The Department of Energy has brought algae this far – now the USDA can help take it further

It’s no exaggeration to say that the broader algae industry owes much of its progress – both technologically and commercially – to the DOE’s dedicated stewardship. For the 50 years preceding the 2018 Farm Bill, most of the investment into algae research was done by the Department of Energy, so it was no accident that the vast majority of grants and support were directed towards algal biofuels.This investment in biofuels also benefited the entire industry by leading to technology advancements that have opened up the possibilities for algae-based products of all sorts. In addition to the traditional nutraceuticals, supplements and cosmetic ingredients that have been the quiet, steady foundation of the commercial side of the industry, we are now seeing major, successful commercial endeavors in aquaculture feed, animal feed, human food and ingredients, materials, wastewater cleanup and other related areas.

The 2018 Farm Bill was a critical turning point for algae’s crop status

With this foundation in mind, we stand at a crossroads for the future of algae. The algae industry will likely be discussed in two distinct forms: before and after the Farm Bill of 2018. As part of the 2018’s Farm Bill reclassification of algae as a crop, the USDA – a department concerned with food, agriculture and nutrition – will contribute its unique federal role to help the algae industry achieve a new scale of work. By widening the government’s focus from biofuels to supporting an entire crop ecosystem (algae biomass), the Farm Bill paved the way for algae to be regulated and supported alongside other crops like wheat, corn and soy; the USDA will be building an algae production assistance and research program complementary to the currently ongoing research under DOE and other programs. Put simply, this means that the federal priority has expanded from supporting algal biofuels to algae biomass of all sorts – agnostic of products.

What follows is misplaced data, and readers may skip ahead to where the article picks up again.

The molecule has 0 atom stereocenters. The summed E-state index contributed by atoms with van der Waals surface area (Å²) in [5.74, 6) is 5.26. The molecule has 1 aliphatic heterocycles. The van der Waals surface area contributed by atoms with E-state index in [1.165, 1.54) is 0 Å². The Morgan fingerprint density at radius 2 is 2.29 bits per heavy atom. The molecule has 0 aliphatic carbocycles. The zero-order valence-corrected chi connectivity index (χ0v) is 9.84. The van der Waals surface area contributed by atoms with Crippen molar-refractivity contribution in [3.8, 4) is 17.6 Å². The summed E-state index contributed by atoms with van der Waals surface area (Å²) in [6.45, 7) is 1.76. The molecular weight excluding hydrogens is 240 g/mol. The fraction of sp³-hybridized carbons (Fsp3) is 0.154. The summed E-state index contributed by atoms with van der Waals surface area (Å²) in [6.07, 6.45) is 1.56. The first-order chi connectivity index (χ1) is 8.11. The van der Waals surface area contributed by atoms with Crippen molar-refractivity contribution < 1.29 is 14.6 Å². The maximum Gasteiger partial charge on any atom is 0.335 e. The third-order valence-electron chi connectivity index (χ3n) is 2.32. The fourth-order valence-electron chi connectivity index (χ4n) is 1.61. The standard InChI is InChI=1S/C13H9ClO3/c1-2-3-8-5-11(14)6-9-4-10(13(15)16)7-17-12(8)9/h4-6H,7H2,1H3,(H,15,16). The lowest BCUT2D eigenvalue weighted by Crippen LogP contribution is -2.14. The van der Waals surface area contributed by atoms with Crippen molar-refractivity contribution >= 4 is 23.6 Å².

In order to get there, we’re going to need USDA and the DOE work closely together

The USDA can further expand the foundation that DOE created with its commitment to supporting algae technology and commercial development. DOE’s continued role in the space will help ensure that near term innovations in the algae industry are enabling of a long-term future, which includes biofuels.

As a start, here are three concrete recommendations that the Algae Industry Working Group can use to get its 2019 works started on the right foot:

  1. Build on the DOE’s 5+ decades of work: The DOE has compiled many years of algae research and production data from their programs. This data could benefit the development of USDA programs such as the Biomass Crop Assistance Program, Crop Insurance, and the Algae Agriculture Research Program. Additionally, it could be used to develop a primer on algae production for the USDA Extension Service, to better serve algae producers, especially in states with large production facilities.
  2. Establish a handful of “reference” algal species: Reference varieties are used for trials of other crops like wheat and soy; one of the issues with algal research is a lack of standard reference strains. Identifying a series of reference algal species and sequencing their genomes to support future R&D efforts would help the industry better standardize field trials (at a minimum).
  3. Be inclusive of CO2 capture and delivery technologies: Many of the current CO2 capture and re-use scenarios for algae facilities are centered around co-localization with emitters, and are focused on future facilities. We need to ensure that Direct Air Capture technology for CO2 delivery is supported in the regulations so algae facilities can more easily participate in the CO2 economy; it removes the co-localization requirement and makes room for current algae facilities that are not co-located with emitters to participate.

We now sit at the beginning of a new chapter for the algae industry. We have the opportunity to elevate algae from a niche research project to a mainstream crop, and it’s ours for the taking. I’m looking forward to working with the rest of the industry and our partners in government agencies to make this happen.

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New Argentine program aims to promote products and services made with bioenergy

Biofuels Digest - Tue, 03/26/2019 - 7:27pm

In Argentina, a new certification scheme that translates to “Made in Santa Fe with Renewable Energy” showcases products made in the soy and biodiesel hub of Santa Fe province partially or entirely made from a wide range of renewables including biodiesel, biomass and biogas. Products and services that either make renewable energy from those sources or whose transport was powered by renewables can qualify for the seal. The province’s secretary of state for energy manages the program.